The Concept of Religion

Religion is a societal taxon that encompasses a wide variety of social practices, belief systems and cultural traditions. Its most famous examples include Judaism, Christianity, Islam, Hinduism and Buddhism. The concept of Religion was first introduced into the anthropological literature by the French sociologist Émile Durkheim in the early 1900s.

Durkheim used the term to refer to a social structure that is organized around a group of believers who share similar beliefs and values. In his view, Religion provides a framework for moral beliefs and behaviors and creates a sense of community. It also helps individuals connect to their ancestors and the natural world. Research suggests that Religion may even encourage healthy behaviors. For example, people who attend religious services regularly seem to be healthier than those who don’t. The reason for this may have more to do with other factors such as social connection and a general feeling of well-being than it does with Religion itself.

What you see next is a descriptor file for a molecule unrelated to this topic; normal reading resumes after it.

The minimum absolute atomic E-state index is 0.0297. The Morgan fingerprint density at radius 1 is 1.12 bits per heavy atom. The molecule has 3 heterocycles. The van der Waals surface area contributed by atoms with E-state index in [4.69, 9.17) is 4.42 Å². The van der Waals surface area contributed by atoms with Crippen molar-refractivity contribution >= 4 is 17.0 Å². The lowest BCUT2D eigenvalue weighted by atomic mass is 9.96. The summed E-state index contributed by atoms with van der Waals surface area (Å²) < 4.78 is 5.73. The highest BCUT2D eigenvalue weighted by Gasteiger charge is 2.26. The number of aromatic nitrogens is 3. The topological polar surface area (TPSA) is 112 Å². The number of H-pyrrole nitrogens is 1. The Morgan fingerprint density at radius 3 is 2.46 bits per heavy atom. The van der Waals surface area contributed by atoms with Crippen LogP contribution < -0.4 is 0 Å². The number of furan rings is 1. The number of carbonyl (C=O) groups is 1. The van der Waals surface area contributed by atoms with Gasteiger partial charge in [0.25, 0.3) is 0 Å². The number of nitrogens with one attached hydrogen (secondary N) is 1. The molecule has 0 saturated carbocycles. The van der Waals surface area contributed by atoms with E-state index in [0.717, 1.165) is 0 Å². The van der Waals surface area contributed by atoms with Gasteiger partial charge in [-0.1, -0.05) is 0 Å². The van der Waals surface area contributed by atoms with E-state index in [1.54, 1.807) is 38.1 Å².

Today, the most common approach to the concept of Religion is a realist one that takes the form of a list of properties that a member of a religion must exhibit in order to be considered religious. This is sometimes referred to as an open polythetic definition. However, there are other approaches that take the classical view that a concept has a single essence and identify it as polythetic to avoid this error. The problem with these polythetic identifications is that they tend to exhibit the same ethnocentric bias as monothetic definitions.